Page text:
One of the principal French writers of the New Novel, Claude-Eugène-Henri Simon (see-mohn) has combined the exploration of new modes of novelistic discourse with a trenchant view of the human condition to create a unique fictional universe. He was born in Tananarive, Madagascar (then a French possession), on October 10, 1913. He left the African island one year later when, with the onset of World War I, his father, an army officer, was called up for active military service. After his father was killed in the war, Simon spent his childhood in Perpignan, a small town in the eastern Pyrenees. Simon received his secondary education at the Collège Stanislas in Paris and later studied at both Oxford and Cambridge universities. He then began to train as a painter with André Lhote, who had been one of the early cubist painters. Paintings of various kinds appear in several of Simon’s novels. Simon spent the years 1936 to 1939 traveling in Europe. His peregrinations included a brief stay in Spain, where he participated in the Civil War on the Republican side. When World War II started, Simon was drafted into a cavalry regiment. After the French defeat at the Battle of the Meuse, he was captured by the Germans but managed to escape from his prison camp. Simon’s reflections on the two wars in which he took part appear in La Corde raide (the tightrope), a journal that he published in 1947. War is a major theme in many of Simon’s novels, for, in addition to its specific devastation, it exposes the chaos underlying the apparent order of existence as well as emphasizing humankind’s lack of progress. After the war, Simon returned to the Pyrenees region, settling in the village of Salses and becoming a vintner. He later moved to Paris, where he stayed.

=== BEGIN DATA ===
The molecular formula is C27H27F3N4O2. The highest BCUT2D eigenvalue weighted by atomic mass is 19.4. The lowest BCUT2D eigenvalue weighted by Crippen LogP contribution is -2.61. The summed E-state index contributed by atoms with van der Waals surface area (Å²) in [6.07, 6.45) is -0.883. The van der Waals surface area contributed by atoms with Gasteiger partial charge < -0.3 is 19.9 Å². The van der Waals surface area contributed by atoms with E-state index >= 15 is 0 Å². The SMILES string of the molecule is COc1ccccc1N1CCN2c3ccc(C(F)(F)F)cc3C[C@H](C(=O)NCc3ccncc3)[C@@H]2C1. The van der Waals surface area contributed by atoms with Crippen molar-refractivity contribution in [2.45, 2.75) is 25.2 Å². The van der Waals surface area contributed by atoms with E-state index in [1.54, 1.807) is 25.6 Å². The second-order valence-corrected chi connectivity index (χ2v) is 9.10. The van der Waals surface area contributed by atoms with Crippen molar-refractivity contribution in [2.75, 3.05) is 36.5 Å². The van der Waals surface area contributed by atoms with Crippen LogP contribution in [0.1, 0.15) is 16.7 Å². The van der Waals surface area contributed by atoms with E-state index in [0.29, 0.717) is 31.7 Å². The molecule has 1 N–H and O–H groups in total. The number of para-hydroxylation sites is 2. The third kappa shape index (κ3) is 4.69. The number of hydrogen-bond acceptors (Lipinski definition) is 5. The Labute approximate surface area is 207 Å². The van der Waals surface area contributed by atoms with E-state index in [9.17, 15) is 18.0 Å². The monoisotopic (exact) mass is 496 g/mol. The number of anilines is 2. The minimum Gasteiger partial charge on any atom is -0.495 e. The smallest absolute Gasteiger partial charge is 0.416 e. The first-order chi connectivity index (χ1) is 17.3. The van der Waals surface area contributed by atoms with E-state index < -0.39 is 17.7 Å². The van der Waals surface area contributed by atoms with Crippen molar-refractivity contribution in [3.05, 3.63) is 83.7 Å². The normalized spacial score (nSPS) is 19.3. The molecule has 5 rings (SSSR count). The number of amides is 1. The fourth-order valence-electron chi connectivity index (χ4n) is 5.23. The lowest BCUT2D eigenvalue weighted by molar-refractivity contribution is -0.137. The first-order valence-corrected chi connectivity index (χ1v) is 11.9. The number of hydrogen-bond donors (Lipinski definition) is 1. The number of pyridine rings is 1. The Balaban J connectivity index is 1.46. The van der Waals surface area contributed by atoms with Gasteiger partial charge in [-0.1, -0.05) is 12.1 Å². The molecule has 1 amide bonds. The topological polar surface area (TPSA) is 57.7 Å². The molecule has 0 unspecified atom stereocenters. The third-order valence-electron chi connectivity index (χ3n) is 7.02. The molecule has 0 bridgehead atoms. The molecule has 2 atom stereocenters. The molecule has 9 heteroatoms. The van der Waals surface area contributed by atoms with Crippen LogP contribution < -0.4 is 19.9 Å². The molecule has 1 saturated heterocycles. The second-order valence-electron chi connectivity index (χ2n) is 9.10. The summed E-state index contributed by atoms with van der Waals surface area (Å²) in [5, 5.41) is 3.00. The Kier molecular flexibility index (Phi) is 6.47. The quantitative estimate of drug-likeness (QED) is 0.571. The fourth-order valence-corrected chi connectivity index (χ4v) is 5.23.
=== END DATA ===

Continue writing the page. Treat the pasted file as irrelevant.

Simon’s first novel, Le Tricheur (the cheater), was published in 1945. The works that he produced during the 1940’s and 1950’s, which constitute his first phase, present many of the themes that appeared in later, better-known novels but are largely traditional in form. Yet The Wind and, to a lesser extent, The Grass already point toward the more innovative fictions of Simon’s second period with respect to such matters as narrative perspective, temporality, and the nature of representation. The anonymous narrator of The Wind attempts to restore the reality of a series of incidents in a small town in southern France. The ceaselessly blowing wind is a metaphor of the destructive passage of time that blurs events and characters. The narrator succeeds in establishing a pattern of criminal activities but begins to suspect that his discovery is an invention created by his desire to give meaning to the events he is investigating, by language that has imposed its own...
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